Launch of the EU Action Plan against Wildlife trafficking
During the last years, Eurogroup for Animals in collaboration with its member organisations, has participated to the consultation process on the EU approach to wildlife trafficking, asking for the prompt publication of the Action Plan and submitting a list of priorities that should have been addressed by it.
Illegal wildlife trade has escalated exponentially in recent years, and has attracted the involvement of organised criminal networks as a result of it being considered a low risk – high return activity. Consequently it is impacting wildlife conservation and ecological integrity, and threatens economic and political stability in many regions. More than 20,000 elephants and 1,200 rhinoceroses were killed in 2014 and, after years of recovery, their populations are once more in decline. Many more plant and animal species are also affected by wildlife trafficking.
Given the role EU Member States play as source, transit points and major destinations for many wildlife products in illegal trade, and the influential role the EU and its Member States have at an international level, we advocated for the development and implementation of an Action Plan as a high priority.
Reineke Hameleers, Director of Eurogroup for Animals commented: “today is a decisive day in the fight against wildlife trafficking. The Action Plan will finally allow the EU to dedicate sufficient resources and political attention to an issue at the core of its external policy, affecting biodiversity conservation, sustainable development, peace and security. We are happy to see that most of our recommendations to the Commission have been incorporated, particularly the ones concerning the need for the Commission to further limit trade in ivory within and from the EU”.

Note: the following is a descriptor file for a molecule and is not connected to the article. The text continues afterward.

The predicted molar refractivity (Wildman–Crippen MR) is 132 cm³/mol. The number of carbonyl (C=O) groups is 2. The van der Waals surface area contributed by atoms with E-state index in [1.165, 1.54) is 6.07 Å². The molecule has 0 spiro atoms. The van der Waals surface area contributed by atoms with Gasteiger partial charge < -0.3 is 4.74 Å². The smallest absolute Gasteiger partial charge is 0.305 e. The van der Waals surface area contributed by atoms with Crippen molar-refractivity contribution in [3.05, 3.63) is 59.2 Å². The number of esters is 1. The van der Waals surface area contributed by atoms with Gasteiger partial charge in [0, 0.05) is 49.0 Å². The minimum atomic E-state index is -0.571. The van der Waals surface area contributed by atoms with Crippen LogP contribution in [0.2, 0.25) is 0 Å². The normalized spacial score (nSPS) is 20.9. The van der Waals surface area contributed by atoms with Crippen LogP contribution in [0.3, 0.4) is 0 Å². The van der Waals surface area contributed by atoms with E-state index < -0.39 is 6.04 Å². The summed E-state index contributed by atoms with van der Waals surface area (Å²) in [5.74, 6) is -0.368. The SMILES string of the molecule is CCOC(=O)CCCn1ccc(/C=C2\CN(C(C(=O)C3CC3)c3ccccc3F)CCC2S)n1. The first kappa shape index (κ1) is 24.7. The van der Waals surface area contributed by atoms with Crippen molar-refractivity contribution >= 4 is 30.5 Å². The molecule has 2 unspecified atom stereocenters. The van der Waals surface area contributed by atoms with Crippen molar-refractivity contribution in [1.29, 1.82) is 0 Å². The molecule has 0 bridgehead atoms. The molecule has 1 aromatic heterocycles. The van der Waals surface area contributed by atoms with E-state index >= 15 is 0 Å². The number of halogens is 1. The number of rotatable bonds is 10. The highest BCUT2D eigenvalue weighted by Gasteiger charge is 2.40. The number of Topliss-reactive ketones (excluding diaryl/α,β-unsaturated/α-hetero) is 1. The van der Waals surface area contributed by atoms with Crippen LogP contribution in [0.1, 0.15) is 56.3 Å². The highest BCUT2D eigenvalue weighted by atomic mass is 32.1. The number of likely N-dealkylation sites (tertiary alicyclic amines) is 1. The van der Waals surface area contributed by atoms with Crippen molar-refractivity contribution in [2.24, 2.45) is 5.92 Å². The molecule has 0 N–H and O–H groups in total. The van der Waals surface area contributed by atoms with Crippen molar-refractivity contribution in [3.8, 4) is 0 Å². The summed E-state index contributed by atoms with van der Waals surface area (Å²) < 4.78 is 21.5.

Eurogroup for Animals is also part of a coalition of international NGOs that provided advice to the MEPs for Wildlife, a group that played a crucial role during the process of development of the Commission Action Plan.
Prevention, stronger enforcement and global partnerships are the 3 strands of the EU Action Plan which need now to be discussed by Member States to obtain the Council endorsement. We hope that Member States will fully support the Action Plan, in order to ensure that the destruction of some of the world’s most endangered species will finally be halted.
Please, have a look at the Action Plan by clicking here.
The Action Plan will finally allow the EU to dedicate sufficient resources and political attention to an issue at the core of its external policy, affecting biodiversity conservation, sustainable development, peace and security.Reineke Hameleers, Director at Eurogroup for Animals